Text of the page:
Malnutrition And Food Aid Programs: A Case Study From Guatemala Page: 33
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primary indirect variable in the determination of nutritional state
because of the fact that socioeconomics determines "buffering" capa-
bilities with respect to disease and other environmental stresses such
as climate, altitude, etc., through adequate food, clothing and shelter
(Berg 1973; Malina 1973). For example, in Guatemala, higher socio-
economic status permits the incorporation of animal proteins, fruits
and vegetables as daily staples into a diet which would otherwise con-
sist almost exclusively of corn tortillas and black beans. With im-
proved diet providing a higher quality of nutrition, an individual is
able to resist disease or tolerate environmental stresses. That is
to say than, if one has access to socioeconomic resources (i.e. money
and/or power), one can afford proper health and sanitation facilities,
housing and education, as well as food. Considering that socioeconomics
has an extensive impact on the adjustments which have to be made to the
other environmental variables, it must therefore be considered the
primary indirect influence on nutrition and growth.
Johnston et al. (1930) conducted an investigation of environmental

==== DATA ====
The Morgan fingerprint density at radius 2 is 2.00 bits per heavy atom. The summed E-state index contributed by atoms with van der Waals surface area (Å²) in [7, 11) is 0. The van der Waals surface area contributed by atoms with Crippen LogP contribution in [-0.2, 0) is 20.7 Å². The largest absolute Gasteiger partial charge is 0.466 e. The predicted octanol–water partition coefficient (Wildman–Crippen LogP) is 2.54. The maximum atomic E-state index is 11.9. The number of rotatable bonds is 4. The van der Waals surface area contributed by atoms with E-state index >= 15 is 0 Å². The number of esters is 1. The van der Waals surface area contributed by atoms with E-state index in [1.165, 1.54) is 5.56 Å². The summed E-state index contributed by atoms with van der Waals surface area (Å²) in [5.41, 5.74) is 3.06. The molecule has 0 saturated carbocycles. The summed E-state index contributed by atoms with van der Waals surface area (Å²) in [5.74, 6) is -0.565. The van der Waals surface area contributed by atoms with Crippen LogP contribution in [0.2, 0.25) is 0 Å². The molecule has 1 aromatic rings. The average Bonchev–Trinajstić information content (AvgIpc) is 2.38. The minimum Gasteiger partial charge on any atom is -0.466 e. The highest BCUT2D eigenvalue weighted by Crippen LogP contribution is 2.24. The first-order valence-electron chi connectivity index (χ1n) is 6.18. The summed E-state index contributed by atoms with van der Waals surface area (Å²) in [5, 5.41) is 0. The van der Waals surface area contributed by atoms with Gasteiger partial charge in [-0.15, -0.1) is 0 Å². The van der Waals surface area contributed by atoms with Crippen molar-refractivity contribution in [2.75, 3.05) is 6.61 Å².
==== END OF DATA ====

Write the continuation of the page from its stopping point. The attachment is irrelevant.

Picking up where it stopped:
variables involved in stunting of growth of children in a Mexican
village (Oaxaca). There were seven components used in the analysis
which included socioeconomics, demography, maternal mass, paternal mass,
maternal linear, paternal linear and morbidity. They found that the
environmental variable, socioeconomics, could, in general, explain
successfully the population's growth process, and subsequent nutrition-
al status. Their socioeconomic component included data on the mother's
and father's educational level, food expenditure per family member,
family income, household sanitation and mother's and father's hygiene
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Rodeheaver, Daniel Gilbert, 1954-; Bates, Frederick L. & Murphy, Arthur D. Malnutrition And Food Aid Programs: A Case Study From Guatemala, report, May 1982; (digital.library.unt.edu/ark:/67531/metadc84342/m1/46/: accessed February 21, 2017), University of North Texas Libraries, Digital Library, digital.library.unt.edu; crediting UNT College of Public Affairs and Community Service.